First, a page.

Offers Gif




February 20, 2019, 6:15 am

Q. Has the point of no return – where technology has clearly taken over humanity – been reached?

A. Not at all. We are still 20-30 years away from truly intelligent machines ie AGI – artificial general intelligence. If you equate that with what is called the Singularity – when machines become limitlessly powerful – that would be around 2050 (as my futurist colleague Ray Kurzweil has predicted).  But given that even narrow AI – what I call intelligent assistance – has huge impact on society, culture and economy, we need to start building ethical frameworks today. This is crucial also because advanced AI can be used as a weapon; i.e. we may be headed for an AI armsrace if we are not collaborating on restrictions globally.

See: and

Q. What do you consider to be the biggest technological threat?

A. Right now, three threats:  1) Artificial general intelligence (see above) . 2) Human genome editing . 3) Geo-engineering

But all three (IA and AI not AGI) could be extremely beneficial for humanity as well, so it will all come down to governance !  technology is morally neutral until we use it as Williams Gibson says.

A much more realistic and timely threat is, imho, is that we become too much like the machines, ourselves, i.e: abdication, forgetting ourselves, faking democracy etc – DE-HUMANISATION

Q. What is the greatest advantage that humanity still has and will continue to have?

A. Being human is our biggest advantage, ie NOT being a machine. Intuition, imagination, mistakes, free will, compassion, empathy, inefficiency – whatever is very easy for a human is very hard for a computer (hat-tip to Marvin Minsky); and this will remain for another 30 years – beyond that I think we need to start thinking about actively protecting our humanity. The future is not to compete with computing power. It is to be more human – not less!

Check out  and my explanation of what I call ANDRORITHMS ie the things that make us human and

Q. What are the ways in which technology supports and contributes in a positive manner to sustainability?

A. Technology is a boon to almost every aspect of sustainability: energy (20 years towards 100% solar, and the end of oil), water (20 years to cheap global desalination tech), food (10 years to vertical farming as default, and meat from the lab)… and more. The challenge is that technology must in itself also be sustainable ie not make us dependent, lazy and utterly addicted. The externalities of technology must urgently be addressed, as well. We don’t want to end up with solving all these large global challenges but then live in a world run by machines and algorithms.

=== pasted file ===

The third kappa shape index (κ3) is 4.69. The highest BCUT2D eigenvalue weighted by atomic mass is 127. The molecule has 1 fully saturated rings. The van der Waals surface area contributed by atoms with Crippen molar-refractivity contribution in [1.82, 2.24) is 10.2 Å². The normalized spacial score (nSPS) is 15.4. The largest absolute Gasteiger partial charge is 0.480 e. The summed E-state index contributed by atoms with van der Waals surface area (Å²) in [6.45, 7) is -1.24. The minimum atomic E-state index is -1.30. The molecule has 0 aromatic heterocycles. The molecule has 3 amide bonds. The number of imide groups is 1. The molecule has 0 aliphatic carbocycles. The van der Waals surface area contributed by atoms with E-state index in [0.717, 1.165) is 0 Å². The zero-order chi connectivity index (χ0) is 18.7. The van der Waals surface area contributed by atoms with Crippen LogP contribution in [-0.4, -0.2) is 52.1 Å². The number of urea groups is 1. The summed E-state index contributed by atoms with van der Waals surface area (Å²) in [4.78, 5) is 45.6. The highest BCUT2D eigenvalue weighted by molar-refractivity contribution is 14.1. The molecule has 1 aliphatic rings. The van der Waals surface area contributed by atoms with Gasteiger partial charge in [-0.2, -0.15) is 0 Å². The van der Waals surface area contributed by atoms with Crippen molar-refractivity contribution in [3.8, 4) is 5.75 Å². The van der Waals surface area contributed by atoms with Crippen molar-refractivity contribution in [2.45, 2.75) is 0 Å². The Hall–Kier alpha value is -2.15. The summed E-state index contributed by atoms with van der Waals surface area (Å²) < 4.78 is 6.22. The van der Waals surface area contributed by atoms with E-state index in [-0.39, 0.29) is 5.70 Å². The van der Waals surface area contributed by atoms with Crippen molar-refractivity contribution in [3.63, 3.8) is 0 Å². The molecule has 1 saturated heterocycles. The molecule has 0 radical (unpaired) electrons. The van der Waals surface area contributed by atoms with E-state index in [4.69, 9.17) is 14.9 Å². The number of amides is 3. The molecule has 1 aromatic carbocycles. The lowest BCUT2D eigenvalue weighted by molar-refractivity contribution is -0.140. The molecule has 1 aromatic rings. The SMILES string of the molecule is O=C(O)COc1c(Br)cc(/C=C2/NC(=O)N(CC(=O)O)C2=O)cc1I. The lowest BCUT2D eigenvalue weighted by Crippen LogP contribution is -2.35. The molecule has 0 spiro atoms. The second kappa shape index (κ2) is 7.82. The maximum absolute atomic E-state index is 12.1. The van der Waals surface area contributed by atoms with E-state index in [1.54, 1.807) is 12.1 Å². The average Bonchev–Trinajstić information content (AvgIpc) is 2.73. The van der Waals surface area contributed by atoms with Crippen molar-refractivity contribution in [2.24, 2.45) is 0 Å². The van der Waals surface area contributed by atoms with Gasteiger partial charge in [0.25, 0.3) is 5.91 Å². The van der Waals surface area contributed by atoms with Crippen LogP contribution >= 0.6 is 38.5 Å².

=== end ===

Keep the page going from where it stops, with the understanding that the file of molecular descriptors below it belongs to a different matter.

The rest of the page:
Q. What are the changes we should be on the look-out for in the near vs. the long-term future?

A. In the near term: digital ethics council, controlling the digital platforms, reducing inequality, preparing for consequences of climate change… to name just a few.

In the long term: memorandum on artificial general intelligence (like NPTs), same for human genome editing , and of course: a world government.

Q. What countries are serving the best model of being prepared for the future?

A. I think Finland and Denmark are doing really well in this department. Switzerland has a great collective approach, but is otherwise woefully behind and isolated.  Germany has good cards here. India and Brazil is where the action will be, though, if they can muster the political will and leadership.

About the author:

How do we embrace technology without becoming it? What moral values are you prepared to stand up for — before being human alters its meaning forever?

Gerd Leonhard is a new kind of futurist schooled in the humanities as much as in technology, and is adept at clearly laying out the challenges ahead. In his provocative book Technology Versus Humanity, he explores the exponential changes swamping our societies, providing rich insights and deep wisdom.

The imminent clash between technology and humanity is already rushing towards us – learn how to navigate the coming changes from an inspiring speaker.

Gerd will hold a session at the Emirates Literature Festival on Saturday 2 March 2019, between 6-7 pm, in English.

Click here to book your seats now.

Gerd has also asked if you would be interested in adding this link to his new digital ethics newsletter

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